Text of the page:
The Interview

As I stepped through the doors of motherhood, I had many questions:

How often do I feed him?

Should I pick him up every time he cries?

Is a four hour nap in the afternoon too long?family retreat

It wasn’t long before people were asking me the questions. You know, the biggies:

People: “Did vaccinations cause autism in your boys?”

Me: I don’t believe so. I think they could have been a contributing factor, but there’s no way to be absolutely sure. I think there were many contributing factors, including genes (at least for my boys).

People: “If you could go back and make different choices, what would you choose differently?”

Me: The only thing I might do differently would be to slow-track the vaccination schedule. That’s it.

People: “Have you heard of the casein-free gluten-free diet?”

Me: Sounds familiar.

People: “Do you think you should find a school that can board them and give them the care they need?”

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Me: No. I don’t believe anyone can love our boys as much as we do; therefore, no one can care for them better. Furthermore, I think children thrive better in in loving homes than in institutions where it’s all results-driven. Just my opinion.

People: “Was it Neil’s fault or your fault they’re autistic?”

Me: “Huh?”

People: “Do you regret having kids?”

Me: No way. Not. Even. A. Little.

People: “If you knew your kids were going to be autistic, would you have kept them?”

Me: Absolutely! On that note, I’m grateful I didn’t know. Not knowing saved me from a lot of stress. There are a lot of things in life I’m grateful for not knowing ahead of time. I just don’t need that extra stress.

People: “Do you wish your kids were normal?”

Round Rock6Me: Every once in awhile, I wonder what it would be like to hear Noah tell me about his day at school or hear Judah say, “Mom, I would really like to go to 7-Eleven and get a Slurpee.” As a mom, I don’t like seeing them struggle in the day-to-day stuff, like dressing on their own or brushing their own teeth. Autism often interrupts their comprehension in their daily education. On that note, autism is a part of who they are, how they think, how they interpret the world, and I love that part! I wouldn’t change that for the world. I love who they are and who they are becoming.

It’s through them I’ve learned not to resist life’s hardships and challenges. And maybe my perspective could use a little tweaking. As hard as it is to see my dreams crash like a sandcastle when the tide rolls in and my expectations dashed to pieces like a barrel over a waterfall, I’ve found a powerful peace in surrender. Struggles, I’m learning, are opportunities to exchange my dreams for God’s. When it comes to Noah and Judah, I know there was no mistake on His part; He doesn’t make mistakes.

Daily, I’m learning to allow God to dream His dream in my life, as well as in theirs. That’s why I’m not afraid to dream big.

People: “Are you afraid of the future?”

Me: Sometimes I am afraid. I’m afraid both of what I see and what I don’t see. I wonder who will care in the moment most needed. I imagine what change will be like when we turn the corner. Will it be good, or is something scary lurking in shadows?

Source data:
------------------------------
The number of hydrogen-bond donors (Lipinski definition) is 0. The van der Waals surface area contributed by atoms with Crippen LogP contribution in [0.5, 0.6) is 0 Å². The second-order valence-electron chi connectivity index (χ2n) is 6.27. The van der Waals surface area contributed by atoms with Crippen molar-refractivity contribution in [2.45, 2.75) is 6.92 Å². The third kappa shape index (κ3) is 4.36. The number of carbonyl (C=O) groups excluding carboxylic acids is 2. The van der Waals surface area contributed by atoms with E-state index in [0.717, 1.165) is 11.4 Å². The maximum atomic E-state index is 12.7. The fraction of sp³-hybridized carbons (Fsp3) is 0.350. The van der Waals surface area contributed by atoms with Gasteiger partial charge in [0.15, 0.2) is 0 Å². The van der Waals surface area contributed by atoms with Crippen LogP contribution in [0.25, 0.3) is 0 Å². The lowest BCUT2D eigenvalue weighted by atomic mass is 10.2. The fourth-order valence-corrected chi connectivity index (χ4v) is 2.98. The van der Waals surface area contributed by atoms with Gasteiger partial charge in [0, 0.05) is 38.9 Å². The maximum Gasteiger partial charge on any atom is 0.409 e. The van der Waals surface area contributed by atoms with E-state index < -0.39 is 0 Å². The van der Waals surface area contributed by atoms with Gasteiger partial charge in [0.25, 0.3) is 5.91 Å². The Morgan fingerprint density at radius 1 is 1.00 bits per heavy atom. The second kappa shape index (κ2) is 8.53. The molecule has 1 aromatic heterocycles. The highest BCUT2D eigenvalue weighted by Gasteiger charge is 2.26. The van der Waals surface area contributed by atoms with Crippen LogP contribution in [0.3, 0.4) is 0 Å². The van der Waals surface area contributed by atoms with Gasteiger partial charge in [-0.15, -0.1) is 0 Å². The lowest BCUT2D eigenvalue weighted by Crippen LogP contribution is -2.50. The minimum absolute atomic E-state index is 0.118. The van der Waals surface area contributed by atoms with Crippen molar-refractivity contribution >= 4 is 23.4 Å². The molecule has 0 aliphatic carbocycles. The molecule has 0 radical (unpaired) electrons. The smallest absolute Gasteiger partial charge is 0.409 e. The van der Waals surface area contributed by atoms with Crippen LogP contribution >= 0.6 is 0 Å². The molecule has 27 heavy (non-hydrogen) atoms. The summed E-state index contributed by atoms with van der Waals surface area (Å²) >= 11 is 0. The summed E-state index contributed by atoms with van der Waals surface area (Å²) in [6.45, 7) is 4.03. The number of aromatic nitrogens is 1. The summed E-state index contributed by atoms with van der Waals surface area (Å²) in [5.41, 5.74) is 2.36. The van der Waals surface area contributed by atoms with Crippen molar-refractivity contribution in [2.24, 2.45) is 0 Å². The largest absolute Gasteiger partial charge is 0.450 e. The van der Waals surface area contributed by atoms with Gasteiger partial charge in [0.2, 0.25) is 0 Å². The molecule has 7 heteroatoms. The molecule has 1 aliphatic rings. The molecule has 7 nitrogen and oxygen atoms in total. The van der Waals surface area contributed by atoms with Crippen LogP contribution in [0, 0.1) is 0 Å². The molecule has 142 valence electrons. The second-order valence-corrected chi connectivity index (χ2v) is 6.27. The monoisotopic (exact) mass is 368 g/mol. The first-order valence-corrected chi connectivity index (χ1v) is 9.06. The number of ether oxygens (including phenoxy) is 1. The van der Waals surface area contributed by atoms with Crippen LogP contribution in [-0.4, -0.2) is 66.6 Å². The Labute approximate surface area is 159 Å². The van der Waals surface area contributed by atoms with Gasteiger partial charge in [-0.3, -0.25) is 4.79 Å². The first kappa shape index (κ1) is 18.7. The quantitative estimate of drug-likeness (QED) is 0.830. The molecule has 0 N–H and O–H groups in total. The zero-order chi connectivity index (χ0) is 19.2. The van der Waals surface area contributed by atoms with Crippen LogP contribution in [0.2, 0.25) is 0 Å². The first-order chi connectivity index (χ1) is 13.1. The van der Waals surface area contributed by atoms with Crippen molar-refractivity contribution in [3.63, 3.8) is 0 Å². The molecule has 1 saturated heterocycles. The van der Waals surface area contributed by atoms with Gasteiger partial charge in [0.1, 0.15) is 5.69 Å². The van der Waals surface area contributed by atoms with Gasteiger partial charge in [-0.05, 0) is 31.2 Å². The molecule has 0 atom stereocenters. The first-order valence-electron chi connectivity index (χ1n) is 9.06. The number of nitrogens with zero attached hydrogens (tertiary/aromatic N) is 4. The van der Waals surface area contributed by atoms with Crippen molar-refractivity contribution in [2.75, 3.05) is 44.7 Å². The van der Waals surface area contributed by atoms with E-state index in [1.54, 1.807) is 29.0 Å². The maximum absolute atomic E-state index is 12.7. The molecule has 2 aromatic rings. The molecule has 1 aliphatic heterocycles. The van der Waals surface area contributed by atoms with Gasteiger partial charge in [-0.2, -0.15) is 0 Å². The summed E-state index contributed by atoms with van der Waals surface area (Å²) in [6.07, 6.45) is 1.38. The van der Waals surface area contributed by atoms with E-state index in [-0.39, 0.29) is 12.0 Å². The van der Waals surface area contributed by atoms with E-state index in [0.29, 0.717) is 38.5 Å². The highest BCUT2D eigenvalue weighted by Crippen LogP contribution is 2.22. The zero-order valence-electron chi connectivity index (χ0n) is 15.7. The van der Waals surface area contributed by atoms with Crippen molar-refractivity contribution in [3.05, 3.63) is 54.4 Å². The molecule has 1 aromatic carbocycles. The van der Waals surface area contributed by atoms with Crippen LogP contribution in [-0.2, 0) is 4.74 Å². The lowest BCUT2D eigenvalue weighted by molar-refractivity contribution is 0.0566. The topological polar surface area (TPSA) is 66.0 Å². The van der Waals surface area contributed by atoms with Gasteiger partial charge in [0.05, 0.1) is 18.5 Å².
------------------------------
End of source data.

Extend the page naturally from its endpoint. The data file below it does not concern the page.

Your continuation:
People: “How do you believe in a God that would do this to your family?”

Me: Let’s face it. This life is full of crappy stuff. No matter who you are, it just is. I can either believe that life is way bigger than what God can handle, and  take it as it comes, or I can believe God is way bigger than anything life can throw at me, and literally trust Him for the outcome. I know for a fact, I can’t do this  on my own, nor do I want to. The power of positive thinking isn’t going to get me through this. While my experience is obviously limited to my life, I can tell you God is bigger than anything. No matter what He allows, it’s going to be okay. Sometimes, I need to learn what is “okay” and just trust Him.

Proverbs 3:5-6 says, “Trust…

“Trust in the LORD with all your heart. Do not rely on your own understanding. In all your ways, acknowledge Him, and He will level (or direct) your paths.”

Trust Him. Acknowledge Him. Way easier said than done. So, one day at a time, sometimes one moment at a time I will choose to trust and not be afraid. Why should I be afraid of the future? Jesus is already there.  Only when I’m hanging on to Him for my life can I truly be at rest and enjoy this adventure.

When you call to Me and pray to Me, I will listen to you. When you seek Me, you will find Me, provided you seek for me wholeheartedly…” 

~Jeremiah 29:12-13


I don’t have all the answers. In fact, I’m still full of inquiries much of the time! But if you have any questions about autism or disability in our lives, or you would like to see a post on a specific topic, let me know! If you have a personal question and want a private answer, email me at Otherwise, reply in the section below. I look forward to reading your comments!

Picture by Desiree Olmos taken in Gruene, Texas -Thx, Desiree!

4 thoughts on “The Interview

  1. A Beautiful read. Thank you for sharing your perspectives and faith through the hard stuff.


  2. You are a blessing. I don’t know if I have ever put my foot in my mouth with some of those questions, but I know you’ve forgiven me if I did! I am learning from you!


    1. I love people who ask questions! These are the ones I get asked most frequently. You could never put your foot in your mouth asking me questions! You’re a treasure!


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